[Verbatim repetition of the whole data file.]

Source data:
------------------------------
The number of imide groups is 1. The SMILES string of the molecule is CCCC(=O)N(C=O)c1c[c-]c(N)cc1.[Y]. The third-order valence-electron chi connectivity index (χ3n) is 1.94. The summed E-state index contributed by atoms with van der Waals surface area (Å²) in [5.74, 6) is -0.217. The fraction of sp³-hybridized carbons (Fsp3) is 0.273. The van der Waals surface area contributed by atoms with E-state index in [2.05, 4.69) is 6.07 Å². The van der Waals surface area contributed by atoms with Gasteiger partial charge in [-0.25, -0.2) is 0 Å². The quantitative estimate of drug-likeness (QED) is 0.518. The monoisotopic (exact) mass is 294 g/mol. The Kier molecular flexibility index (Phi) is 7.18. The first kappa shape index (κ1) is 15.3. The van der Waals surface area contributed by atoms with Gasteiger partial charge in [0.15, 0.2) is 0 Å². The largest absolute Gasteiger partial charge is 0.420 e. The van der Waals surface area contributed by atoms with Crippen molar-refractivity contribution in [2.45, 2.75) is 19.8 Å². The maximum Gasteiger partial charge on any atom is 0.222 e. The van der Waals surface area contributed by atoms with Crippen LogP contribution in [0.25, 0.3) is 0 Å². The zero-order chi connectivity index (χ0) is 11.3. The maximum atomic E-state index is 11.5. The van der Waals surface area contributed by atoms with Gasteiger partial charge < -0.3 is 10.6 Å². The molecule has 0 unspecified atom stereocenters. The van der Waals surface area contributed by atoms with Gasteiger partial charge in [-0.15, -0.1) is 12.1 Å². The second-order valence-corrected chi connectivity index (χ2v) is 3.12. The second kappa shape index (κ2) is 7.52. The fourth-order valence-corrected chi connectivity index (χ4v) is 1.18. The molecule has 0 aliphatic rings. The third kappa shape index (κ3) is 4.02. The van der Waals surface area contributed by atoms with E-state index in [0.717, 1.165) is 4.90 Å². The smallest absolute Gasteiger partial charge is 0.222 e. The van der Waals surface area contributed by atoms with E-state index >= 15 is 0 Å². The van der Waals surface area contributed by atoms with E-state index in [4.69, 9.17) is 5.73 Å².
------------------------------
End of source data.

The number of imide groups is 1. The SMILES string of the molecule is CCCC(=O)N(C=O)c1c[c-]c(N)cc1.[Y]. The third-order valence-electron chi connectivity index (χ3n) is 1.94. The summed E-state index contributed by atoms with van der Waals surface area (Å²) in [5.74, 6) is -0.217. The fraction of sp³-hybridized carbons (Fsp3) is 0.273. The van der Waals surface area contributed by atoms with E-state index in [2.05, 4.69) is 6.07 Å². The van der Waals surface area contributed by atoms with Gasteiger partial charge in [-0.25, -0.2) is 0 Å². The quantitative estimate of drug-likeness (QED) is 0.518. The monoisotopic (exact) mass is 294 g/mol. The Kier molecular flexibility index (Phi) is 7.18. The first kappa shape index (κ1) is 15.3. The van der Waals surface area contributed by atoms with Gasteiger partial charge in [0.15, 0.2) is 0 Å². The largest absolute Gasteiger partial charge is 0.420 e. The van der Waals surface area contributed by atoms with Crippen molar-refractivity contribution in [2.45, 2.75) is 19.8 Å². The maximum Gasteiger partial charge on any atom is 0.222 e. The van der Waals surface area contributed by atoms with Crippen LogP contribution in [0.25, 0.3) is 0 Å². The zero-order chi connectivity index (χ0) is 11.3. The maximum atomic E-state index is 11.5. The van der Waals surface area contributed by atoms with Gasteiger partial charge < -0.3 is 10.6 Å². The molecule has 0 unspecified atom stereocenters. The van der Waals surface area contributed by atoms with Gasteiger partial charge in [-0.15, -0.1) is 12.1 Å². The second-order valence-corrected chi connectivity index (χ2v) is 3.12. The second kappa shape index (κ2) is 7.52. The fourth-order valence-corrected chi connectivity index (χ4v) is 1.18. The molecule has 0 aliphatic rings. The third kappa shape index (κ3) is 4.02. The van der Waals surface area contributed by atoms with E-state index in [0.717, 1.165) is 4.90 Å². The smallest absolute Gasteiger partial charge is 0.222 e. The van der Waals surface area contributed by atoms with E-state index >= 15 is 0 Å². The van der Waals surface area contributed by atoms with E-state index in [4.69, 9.17) is 5.73 Å².